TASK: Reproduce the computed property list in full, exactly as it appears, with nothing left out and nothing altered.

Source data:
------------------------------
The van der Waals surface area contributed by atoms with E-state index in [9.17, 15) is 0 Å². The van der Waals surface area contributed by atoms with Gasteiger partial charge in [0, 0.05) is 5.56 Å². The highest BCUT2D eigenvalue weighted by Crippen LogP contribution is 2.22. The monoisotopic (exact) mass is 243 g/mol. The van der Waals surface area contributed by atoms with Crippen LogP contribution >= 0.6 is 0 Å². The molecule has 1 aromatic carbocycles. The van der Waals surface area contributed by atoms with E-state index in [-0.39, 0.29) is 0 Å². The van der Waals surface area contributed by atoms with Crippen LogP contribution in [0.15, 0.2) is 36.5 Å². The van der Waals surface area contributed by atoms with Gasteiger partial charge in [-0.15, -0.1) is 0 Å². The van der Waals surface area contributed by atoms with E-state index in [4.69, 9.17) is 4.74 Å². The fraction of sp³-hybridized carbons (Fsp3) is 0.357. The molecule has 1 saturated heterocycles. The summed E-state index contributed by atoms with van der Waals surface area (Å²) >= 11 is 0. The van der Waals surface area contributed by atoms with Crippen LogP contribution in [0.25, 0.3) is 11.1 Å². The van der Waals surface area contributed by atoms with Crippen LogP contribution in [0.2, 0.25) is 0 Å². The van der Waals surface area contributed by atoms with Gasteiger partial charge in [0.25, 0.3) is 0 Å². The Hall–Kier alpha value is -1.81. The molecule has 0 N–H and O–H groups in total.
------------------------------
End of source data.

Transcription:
The van der Waals surface area contributed by atoms with E-state index in [9.17, 15) is 0 Å². The van der Waals surface area contributed by atoms with Gasteiger partial charge in [0, 0.05) is 5.56 Å². The highest BCUT2D eigenvalue weighted by Crippen LogP contribution is 2.22. The monoisotopic (exact) mass is 243 g/mol. The van der Waals surface area contributed by atoms with Crippen LogP contribution >= 0.6 is 0 Å². The molecule has 1 aromatic carbocycles. The van der Waals surface area contributed by atoms with E-state index in [-0.39, 0.29) is 0 Å². The van der Waals surface area contributed by atoms with Crippen LogP contribution in [0.15, 0.2) is 36.5 Å². The van der Waals surface area contributed by atoms with Gasteiger partial charge in [-0.15, -0.1) is 0 Å². The van der Waals surface area contributed by atoms with E-state index in [4.69, 9.17) is 4.74 Å². The fraction of sp³-hybridized carbons (Fsp3) is 0.357. The molecule has 1 saturated heterocycles. The summed E-state index contributed by atoms with van der Waals surface area (Å²) >= 11 is 0. The van der Waals surface area contributed by atoms with Crippen LogP contribution in [0.25, 0.3) is 11.1 Å². The van der Waals surface area contributed by atoms with Crippen LogP contribution in [0.2, 0.25) is 0 Å². The van der Waals surface area contributed by atoms with Gasteiger partial charge in [0.25, 0.3) is 0 Å². The Hall–Kier alpha value is -1.81. The molecule has 0 N–H and O–H groups in total.